Minister refuses to say if bill to crack down on Russian dirty money has been dropped

Government warned it would be ‘as popular as cup of cold sick’ if legislation ditched

Adam Forrest
Wednesday 26 January 2022 14:39
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Related video: Tory minister resigns over government’s ‘lamentable’ record on fraud

A business minister has refused to confirm whether Boris Johnson’s government is ditching it plans for a new law aimed at cracking down on dirty money from Russia in the UK.

Tory peer Lord Agnew – who dramatically quit as Whitehall efficiency tsar earlier this week – claimed the government had rejected the chance to put forward anti-fraud legislation in the next parliamentary year, attacking the decision as “foolish”.

Business minister Paul Scully refused to “speculate on the content of any future Queen’s Speech” in answer to a question from Tory MP Kevin Hollinrake about reports the planned Economic Crime Bill would be scrapped.

Mr Scully claimed the government was committed to “tackling economic crime” – but then listed a series of actions the government had already taken rather than set out plans for legislation aiming at tackling Russian dirty money.

Tory MP John Penrose said the “well of excuses” has “run dry” after years of promising legislation on tackling the problem – warning that it would be “about as popular as a cup of cold sick” if the proposed bill is ditched or delayed.

The backbench MP said new legislation was “absolutely essential for the credibility of this country … particularly at a time when we have a crisis in Ukraine and all sorts of Russian oligarchs waiting to move money into this country if they possibly can”.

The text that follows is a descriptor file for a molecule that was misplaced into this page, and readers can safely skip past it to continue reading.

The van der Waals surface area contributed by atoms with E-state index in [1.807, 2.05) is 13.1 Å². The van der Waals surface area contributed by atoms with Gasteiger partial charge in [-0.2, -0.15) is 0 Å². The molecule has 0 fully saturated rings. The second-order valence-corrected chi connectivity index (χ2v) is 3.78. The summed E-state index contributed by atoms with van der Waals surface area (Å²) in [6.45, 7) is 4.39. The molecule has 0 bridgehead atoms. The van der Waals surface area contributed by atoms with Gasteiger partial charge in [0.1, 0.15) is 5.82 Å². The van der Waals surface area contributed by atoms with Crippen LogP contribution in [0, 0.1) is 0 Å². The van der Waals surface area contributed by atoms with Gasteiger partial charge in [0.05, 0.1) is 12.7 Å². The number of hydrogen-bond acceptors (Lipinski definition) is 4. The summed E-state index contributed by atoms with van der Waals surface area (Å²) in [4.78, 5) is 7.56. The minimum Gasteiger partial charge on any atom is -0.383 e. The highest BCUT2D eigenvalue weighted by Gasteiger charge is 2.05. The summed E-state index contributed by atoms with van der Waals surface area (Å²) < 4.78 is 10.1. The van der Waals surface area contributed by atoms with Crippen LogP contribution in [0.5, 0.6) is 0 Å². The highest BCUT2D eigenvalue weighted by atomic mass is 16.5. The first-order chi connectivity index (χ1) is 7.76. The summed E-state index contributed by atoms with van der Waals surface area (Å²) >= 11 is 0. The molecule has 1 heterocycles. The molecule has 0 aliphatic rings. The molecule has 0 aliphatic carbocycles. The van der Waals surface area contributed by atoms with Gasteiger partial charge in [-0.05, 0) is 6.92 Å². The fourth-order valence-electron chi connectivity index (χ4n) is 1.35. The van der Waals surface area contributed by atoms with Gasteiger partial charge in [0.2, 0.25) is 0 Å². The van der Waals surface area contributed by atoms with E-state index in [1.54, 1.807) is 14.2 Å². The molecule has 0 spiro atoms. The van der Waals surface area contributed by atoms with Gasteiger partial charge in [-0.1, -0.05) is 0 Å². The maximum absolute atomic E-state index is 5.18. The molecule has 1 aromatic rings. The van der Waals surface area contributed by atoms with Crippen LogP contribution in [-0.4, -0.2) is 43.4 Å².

One Tuesday, Mr Johnson told Commons that the government would bring forward a “register of beneficial interest” as part of its efforts to “track down Russian money in this country”.

Mr Scully confirmed the draft Registration of Overseas Entities Bill would be amended “in line with comments the prime minister made to this House just yesterday”.

But on a new anti-fraud bill, the minister refused to say whether it was something the government would pursue – adding only that there would be broader reforms to Companies House’s registration procedures “when parliamentary time allows”.

Conservative MP Tom Tugendhat, who chairs the foreign affairs select Committee, has warned that current UK support for Ukraine risks being “undermined” if the government failed to tackle “dirty Russian money flowing through our system”.

Robert Palmer, executive director of campaign group Tax Justice UK, criticised the government’s apparent decision to “kick anti-corruption legislation into the long grass yet again”.

Meanwhile, Mr Scully defended the government over the Covid loan scheme fraud scandal. Lord Agnew resigned on Monday over the “lamentable track record” of the government in tackling fraud from the bounce back loan scheme (BBLS).

Mr Scully said it had been media “inference” of HMRC figures, rather than HMRC itself, estimating that £4.3bn had been written off from the BBLS and other Covid scheme loans. He said the government “continues to work” to claw back money.

Labour’s shadow business secretary Jonathan Reynolds said the “sorry episode showed a government far too casual with wasting taxpayers’ money”.

On Wednesday chancellor Rishi Sunak denied opposition party claims that he had “written off” fraudulent loans too easily. “I’m not ignoring it, and I’m definitely not ‘writing it off’,” he tweeted.

Mr Sunak added: “Clearly criminals have sought to exploit our support schemes. We’re going to do everything we can to get that money back and go after those who took advantage of the pandemic.”

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